By Scott Angle (@ScottAngleIFDC), IFDC President and CEO
World leaders in Paris recently reached a historic global agreement on reducing humans’ influence on climate. As momentum grows around this triumph, the vital role of agriculture must not be overlooked.
According to a recent World Bank report, agriculture will be the main driver of climate-generated poverty. Rising temperatures threaten harvests, generate higher food prices and trigger unstable global food supplies.
The result? 100 million additional people in poverty by 2030.
We must transform this grim future into one of opportunity. A more resilient agricultural system is possible when we utilize climate-smart technologies and farmer-focused cropping practices.
Agriculture must mitigate its effect on climate change.
Mineral fertilizers will drive the productivity increases needed to feed 10 billion by 2050. But fertilizer production and use contribute to agricultural greenhouse gas emissions. Innovations to intensify food production cannot come at the expense of the environment.
One way we can solve future challenges is by learning from the past. For centuries, rice farmers in Japan and China formed mud into fist-sized balls filled with fertilizer or manure. The nutrient-packed balls were pushed into the soil between rice plants. Farmers wasted less fertilizer and experienced higher yields. International Fertilizer Development Center (IFDC) researchers used this technique to fine-tune urea deep placement (UDP), an environmentally friendly and income-boosting fertilizer application method.
UDP accomplishes what agriculture must do in a changing climate: reduce pollution and increase efficiency. Deep point placement delivers more nutrients to the plant, reducing fertilizer use and water contamination. The technique significantly cuts nitrous oxide emissions, the dominant greenhouse gas responsible for ozone destruction. Further, farmers in Bangladesh are experiencing 18 percent greater yields using one-third less urea. This translates to an additional 542 kilograms of rice per hectare on UDP plots compared with rice grown using broadcast fertilizer application.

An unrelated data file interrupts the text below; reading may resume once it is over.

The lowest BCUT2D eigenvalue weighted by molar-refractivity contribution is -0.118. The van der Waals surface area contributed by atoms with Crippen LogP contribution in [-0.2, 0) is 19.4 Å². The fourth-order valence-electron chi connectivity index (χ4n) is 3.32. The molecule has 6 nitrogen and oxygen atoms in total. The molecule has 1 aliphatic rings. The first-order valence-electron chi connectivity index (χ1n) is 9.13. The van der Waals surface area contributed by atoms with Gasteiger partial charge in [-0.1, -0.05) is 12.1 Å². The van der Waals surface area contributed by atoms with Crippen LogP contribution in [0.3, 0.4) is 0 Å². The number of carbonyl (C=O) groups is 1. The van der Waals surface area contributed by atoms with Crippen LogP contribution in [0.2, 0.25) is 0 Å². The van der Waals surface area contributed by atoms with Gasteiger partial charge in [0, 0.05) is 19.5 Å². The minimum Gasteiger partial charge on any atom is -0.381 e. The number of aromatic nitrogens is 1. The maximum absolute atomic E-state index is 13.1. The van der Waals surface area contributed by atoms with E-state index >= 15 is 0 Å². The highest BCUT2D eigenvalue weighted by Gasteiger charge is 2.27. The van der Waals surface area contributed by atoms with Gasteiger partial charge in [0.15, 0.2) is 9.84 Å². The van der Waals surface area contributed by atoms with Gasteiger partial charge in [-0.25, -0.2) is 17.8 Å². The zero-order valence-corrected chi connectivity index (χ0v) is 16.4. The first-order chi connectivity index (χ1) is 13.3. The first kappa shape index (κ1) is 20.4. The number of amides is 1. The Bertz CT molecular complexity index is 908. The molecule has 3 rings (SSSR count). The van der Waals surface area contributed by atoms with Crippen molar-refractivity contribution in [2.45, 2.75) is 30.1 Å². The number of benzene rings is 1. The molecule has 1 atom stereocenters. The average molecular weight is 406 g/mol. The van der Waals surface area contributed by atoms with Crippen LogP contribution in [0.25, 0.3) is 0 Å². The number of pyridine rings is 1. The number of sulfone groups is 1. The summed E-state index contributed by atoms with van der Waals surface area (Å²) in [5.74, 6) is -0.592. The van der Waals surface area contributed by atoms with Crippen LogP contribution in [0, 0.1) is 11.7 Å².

Wide-scale adoption of climate-smart technologies and practices like UDP may eliminate most of agriculture’s total GHG emissions. However, these methods must be accessible and profitable for smallholder farmers.
Climate-smart practices must be farmer-smart.
The majority of smallholder farmers live in rural areas prone to climate risks and feel the effects most sharply. By 2080, these farmers could experience 15 percent yield decreases in sub-Saharan Africa and 23 percent cuts in South Asia. Our ability to feed ourselves depends on sustainable methods that build farmers’ resilience to climate shocks. Better management practices, such as UDP, integrated soil fertility management (ISFM) and efficient water usage, strengthen soils and crops. These methods also increase profits.
In Bangladesh, rice farmers using UDP earn $220 more per hectare. But when IFDC first introduced UDP into the country, farmer adoption was not immediate. Producers had no incentive to purchase urea briquettes because subsidized urea was less expensive. After fertilizer prices quadrupled in 2008, the Bangladeshi government recognized UDP’s money-saving value and began promoting the technology. Once farmers saw their profits increase, adoption expanded.
Developing sustainable innovations that put farmers first is not a straight line. Solutions must constantly adapt to ensure farmers profit and the environment benefits. Today, engineers are developing mechanical applicators to ease farmer labor related to UDP. The technology is being expanded across sub-Saharan Africa and adapted for use on a variety of soils and crops.
Can we nourish a growing world under a changing climate? About 80 years ago, many said we could not feed a population of 7 billion people. But with improved seeds, fertilizers and other Green Revolution-era technologies, the farmers of the world rose to meet the challenge. Today, I am confident that a new round of environment- and farmer-focused innovations will allow us to feed 10 billion.
Updated December 15, 2015, to reflect the adoption of the climate agreement in Paris.